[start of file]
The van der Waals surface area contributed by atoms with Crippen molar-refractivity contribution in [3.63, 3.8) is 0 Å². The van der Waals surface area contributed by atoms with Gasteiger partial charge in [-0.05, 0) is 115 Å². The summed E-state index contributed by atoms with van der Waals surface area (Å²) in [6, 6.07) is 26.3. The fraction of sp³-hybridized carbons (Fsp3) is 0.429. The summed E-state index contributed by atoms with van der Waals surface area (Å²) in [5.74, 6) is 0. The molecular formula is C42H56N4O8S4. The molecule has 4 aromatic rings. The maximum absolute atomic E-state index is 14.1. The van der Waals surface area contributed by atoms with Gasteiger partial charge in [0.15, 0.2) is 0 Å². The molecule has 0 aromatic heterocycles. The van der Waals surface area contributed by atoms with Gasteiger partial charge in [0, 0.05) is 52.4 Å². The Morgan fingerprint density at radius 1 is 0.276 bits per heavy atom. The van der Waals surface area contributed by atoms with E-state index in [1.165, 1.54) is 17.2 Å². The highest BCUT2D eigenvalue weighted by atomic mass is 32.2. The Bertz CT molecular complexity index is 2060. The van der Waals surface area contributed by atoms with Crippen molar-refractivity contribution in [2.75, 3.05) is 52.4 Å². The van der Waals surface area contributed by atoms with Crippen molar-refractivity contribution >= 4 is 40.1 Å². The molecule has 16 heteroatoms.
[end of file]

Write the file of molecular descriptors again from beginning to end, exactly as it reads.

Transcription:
The van der Waals surface area contributed by atoms with Crippen molar-refractivity contribution in [3.63, 3.8) is 0 Å². The van der Waals surface area contributed by atoms with Gasteiger partial charge in [-0.05, 0) is 115 Å². The summed E-state index contributed by atoms with van der Waals surface area (Å²) in [6, 6.07) is 26.3. The fraction of sp³-hybridized carbons (Fsp3) is 0.429. The summed E-state index contributed by atoms with van der Waals surface area (Å²) in [5.74, 6) is 0. The molecular formula is C42H56N4O8S4. The molecule has 4 aromatic rings. The maximum absolute atomic E-state index is 14.1. The van der Waals surface area contributed by atoms with Gasteiger partial charge in [0.15, 0.2) is 0 Å². The molecule has 0 aromatic heterocycles. The van der Waals surface area contributed by atoms with Gasteiger partial charge in [0, 0.05) is 52.4 Å². The Morgan fingerprint density at radius 1 is 0.276 bits per heavy atom. The van der Waals surface area contributed by atoms with E-state index in [1.165, 1.54) is 17.2 Å². The highest BCUT2D eigenvalue weighted by atomic mass is 32.2. The Bertz CT molecular complexity index is 2060. The van der Waals surface area contributed by atoms with Crippen molar-refractivity contribution in [2.75, 3.05) is 52.4 Å². The van der Waals surface area contributed by atoms with Crippen molar-refractivity contribution >= 4 is 40.1 Å². The molecule has 16 heteroatoms.